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Greater Than the Sum of Its Parts

One Plus One by Jojo Moyes is a comedy, family drama, and unexpected romance of happy accidents

Jess, the hapless protagonist of One Plus One, the latest novel by British author Jojo Moyes, can’t catch a break. Ten years ago, she got pregnant and dropped out of high school to marry Marty. Now, still in her twenties, Jess works constantly, cleaning houses and serving tables in a pub, to support two children. Marty has gone home to his mother and left Jess to raise his sixteen-year-old son, Nicky, along with their daughter, Tanzie, a math genius, on her own.

As the novel opens, Jess is desperate to transport Tanzie, Nicky, and their enormous black dog of indeterminate origin from their coastal home in England to Aberdeen, Scotland, so Tanzie can compete in a “math Olympiad” and perhaps win the cost of her school tuition. With the contest days away, and Nicky just released from the hospital after being beaten up by the bullies who regularly knock him around, Jess opts to drive them to Scotland in Marty’s antique Rolls Royce. Within minutes, the car bottoms out, stranding the whole family on the side of the road.

Enter Ed Nicholls, who zips past the melee in his Audi, recognizing Jess as the housecleaner of his vacation home. Fresh from a messy romantic affair that inadvertently led to his being charged with insider trading, Ed’s dealing with his own crisis. Nevertheless, something pulls at his heartstring, and he pulls over to help, though “he wouldn’t be entirely sure what had made him stop,” Moyes writes. “Perhaps it was an attempt to delay his arrival back in that empty house. Perhaps in a life that had gone so far off the rails, making such a scene no longer seemed like an odd thing to do.” It’s also possible that he needs to convince himself, “against all available evidence,” that he’s not a complete jerk.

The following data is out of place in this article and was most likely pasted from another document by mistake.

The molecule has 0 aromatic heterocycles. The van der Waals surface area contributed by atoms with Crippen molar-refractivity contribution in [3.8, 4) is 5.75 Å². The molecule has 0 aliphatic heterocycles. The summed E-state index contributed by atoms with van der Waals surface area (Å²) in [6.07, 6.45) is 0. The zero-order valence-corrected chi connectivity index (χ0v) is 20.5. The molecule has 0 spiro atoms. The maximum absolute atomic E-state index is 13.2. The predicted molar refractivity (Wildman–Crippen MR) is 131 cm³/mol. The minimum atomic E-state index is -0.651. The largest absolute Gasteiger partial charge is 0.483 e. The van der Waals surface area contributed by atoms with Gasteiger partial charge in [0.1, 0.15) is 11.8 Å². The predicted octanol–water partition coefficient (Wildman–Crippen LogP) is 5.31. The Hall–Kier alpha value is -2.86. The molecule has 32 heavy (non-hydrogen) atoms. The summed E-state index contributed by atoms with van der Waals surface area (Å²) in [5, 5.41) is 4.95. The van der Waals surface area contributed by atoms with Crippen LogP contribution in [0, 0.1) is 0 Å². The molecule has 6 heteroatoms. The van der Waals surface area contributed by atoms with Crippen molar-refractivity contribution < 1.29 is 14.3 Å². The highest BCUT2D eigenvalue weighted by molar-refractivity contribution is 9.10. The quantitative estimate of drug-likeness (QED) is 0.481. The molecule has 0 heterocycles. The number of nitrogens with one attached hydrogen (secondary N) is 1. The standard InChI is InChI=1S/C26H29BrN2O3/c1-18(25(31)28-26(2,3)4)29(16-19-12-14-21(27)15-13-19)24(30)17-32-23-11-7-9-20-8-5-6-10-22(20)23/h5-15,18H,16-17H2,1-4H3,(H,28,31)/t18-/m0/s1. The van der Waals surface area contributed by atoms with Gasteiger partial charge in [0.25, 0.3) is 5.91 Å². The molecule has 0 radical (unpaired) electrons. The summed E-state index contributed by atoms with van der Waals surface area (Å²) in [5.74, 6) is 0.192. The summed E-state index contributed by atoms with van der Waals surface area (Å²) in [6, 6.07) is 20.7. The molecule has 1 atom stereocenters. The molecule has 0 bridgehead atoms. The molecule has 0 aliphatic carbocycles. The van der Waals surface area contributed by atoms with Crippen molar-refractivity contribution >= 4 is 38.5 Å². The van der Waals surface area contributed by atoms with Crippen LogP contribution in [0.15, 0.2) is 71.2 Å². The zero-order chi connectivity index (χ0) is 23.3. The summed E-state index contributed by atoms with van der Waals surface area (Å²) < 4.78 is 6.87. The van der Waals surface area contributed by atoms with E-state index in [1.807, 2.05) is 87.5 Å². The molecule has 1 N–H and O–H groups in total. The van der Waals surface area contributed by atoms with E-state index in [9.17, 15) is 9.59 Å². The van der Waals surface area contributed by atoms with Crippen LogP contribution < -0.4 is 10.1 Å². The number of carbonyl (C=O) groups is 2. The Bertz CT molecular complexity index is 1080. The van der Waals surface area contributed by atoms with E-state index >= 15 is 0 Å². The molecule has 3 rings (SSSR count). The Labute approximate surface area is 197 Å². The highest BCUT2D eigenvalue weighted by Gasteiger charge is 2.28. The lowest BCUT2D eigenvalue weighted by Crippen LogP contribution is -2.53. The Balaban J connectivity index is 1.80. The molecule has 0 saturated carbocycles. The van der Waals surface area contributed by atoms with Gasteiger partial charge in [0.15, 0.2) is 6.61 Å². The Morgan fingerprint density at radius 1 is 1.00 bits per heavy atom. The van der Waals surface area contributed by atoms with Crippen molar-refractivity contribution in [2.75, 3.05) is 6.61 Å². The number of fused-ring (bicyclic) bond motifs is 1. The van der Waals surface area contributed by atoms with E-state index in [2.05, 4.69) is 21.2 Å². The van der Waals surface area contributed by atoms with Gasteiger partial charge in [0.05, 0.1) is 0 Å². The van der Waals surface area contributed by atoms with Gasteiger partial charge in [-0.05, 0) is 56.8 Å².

Only after Ed offers the whole crew a ride does he learn that the math contest they’re headed to is in Scotland. Then he learns that the normally eight-hour drive on the highway will take two or three days on back roads because Tanzie gets carsick when moving faster than forty kilometers per hour. Jess feels as uncomfortable about accepting Ed’s proposal as Ed feels about following through on it. Everything about Jess suggests a “boundarylessness ” that makes Ed nervous. But the tension eventually falls away, and Ed begins to consider their situation:

Jess had actual kids, kids who needed stability in their lives and not someone such as he: he liked children as a concept, in the same way that he liked the Indian subcontinent—that is, it was nice to know it existed, but he had no knowledge about it and had never felt any real desire to spend time there. And all this was without the added factor that he was obviously [bad] at relationships, had only just come out of the two most disastrous examples anyone could imagine, and the odds of his getting it right with someone else on the basis of a lengthy car journey that had begun because he couldn’t think of how to get out of it were low.

In spite of all this, plus bouts of stomach sickness, dodgy meals, and the mutual sharing of dark personal secrets, Ed and Jess are drawn to each other. Ed’s kindness to the children and his surrender to the family’s unfamiliar chaos make him all the more likeable. Instead of his being a prospective partner and father figure whose wealth is his most important attribute, Ed comes across as a man of great humor and heart, and Jess offers him a different world.

The ragtag group faces obstacles large and small, keeping the plot of One Plus One charging along all the way to its somewhat predictable conclusion. It’s a happy book replete with love and the kind of David-versus-Goliath battles that invariably serve to endear the little guys to readers. A prolific novelist best known for the 2012 bestseller Me Before You, Moyes has proven herself to be a master of charming escapism, and One Plus One is no exception.

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